|WikiProject Spaceflight||(Rated Start-class, Mid-importance)|
|WikiProject Russia / Technology & engineering / Science & education||(Rated Start-class, Mid-importance)|
|A news item involving Soyuz TMA-08M was featured on Wikipedia's main page in the In the news section on 30 March 2013.|
Soyuz relation to International Space StationEdit
The Soyuz is an independent vehicle. It is not 'on board' the International Space Station. Better to say the Soyuz is 'docked to' or 'docked with' the ISS. Neonorange (talk) 09:55, 31 March 2013 (UTC)
I can't claim expertness, but within the context of the article and My understanding of space "stuff" this would be a very sensible suggestion especially so early into it. If I understand correctly. 18.104.22.168 (talk) 21:54, 31 March 2013 (UTC)
April fools' dayEdit
At first impression, the claim of a quicker route to the ISS sounded to me like an April Fools' joke as one would at first assume that a straight up into space is the quickest. Only at a second thought does its veracity become plausible in light of the motion of Earth and the ISS. I thought I'd make you guys aware of it, although I cannot tell if I am alone in my mistake or how to fix it. --Squidonius (talk) 09:27, 1 April 2013 (UTC)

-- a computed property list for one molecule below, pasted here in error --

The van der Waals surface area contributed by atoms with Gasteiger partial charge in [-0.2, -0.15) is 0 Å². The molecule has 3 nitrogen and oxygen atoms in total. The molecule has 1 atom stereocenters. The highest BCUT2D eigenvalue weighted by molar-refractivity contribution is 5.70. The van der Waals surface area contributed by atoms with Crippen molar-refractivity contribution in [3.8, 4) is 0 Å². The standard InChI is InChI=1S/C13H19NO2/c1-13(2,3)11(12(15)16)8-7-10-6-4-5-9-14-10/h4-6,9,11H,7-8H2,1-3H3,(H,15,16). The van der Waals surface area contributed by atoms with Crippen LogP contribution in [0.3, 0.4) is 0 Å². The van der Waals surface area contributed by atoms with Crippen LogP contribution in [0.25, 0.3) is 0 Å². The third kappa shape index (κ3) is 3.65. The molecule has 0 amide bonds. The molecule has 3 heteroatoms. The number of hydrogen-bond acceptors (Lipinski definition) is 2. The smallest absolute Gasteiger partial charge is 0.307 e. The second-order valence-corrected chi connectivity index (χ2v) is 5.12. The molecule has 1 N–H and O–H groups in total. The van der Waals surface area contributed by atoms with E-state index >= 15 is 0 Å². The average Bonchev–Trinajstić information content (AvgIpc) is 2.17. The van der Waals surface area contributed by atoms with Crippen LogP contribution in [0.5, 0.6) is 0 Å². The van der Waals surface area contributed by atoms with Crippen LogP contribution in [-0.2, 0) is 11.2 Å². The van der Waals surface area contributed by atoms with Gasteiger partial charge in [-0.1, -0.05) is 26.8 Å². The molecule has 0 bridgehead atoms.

It would be nice to hear from an expert about the details of how the much quicker rendezvous orbit was achieved, why it was sanctioned this time, what the barriers were to it previously.
cf: the Apollo missions, where the J missions were allowed much more latitude in orbital parameters once experience had been gained. But there were 6 Apollo landings, compared with 107 Soyuz flights.
- This article has some explanations on how the faster approach was accomplished. It would greatly add to the article. Cheers! --WingtipvorteX PTT ∅ 03:52, 7 April 2013 (UTC)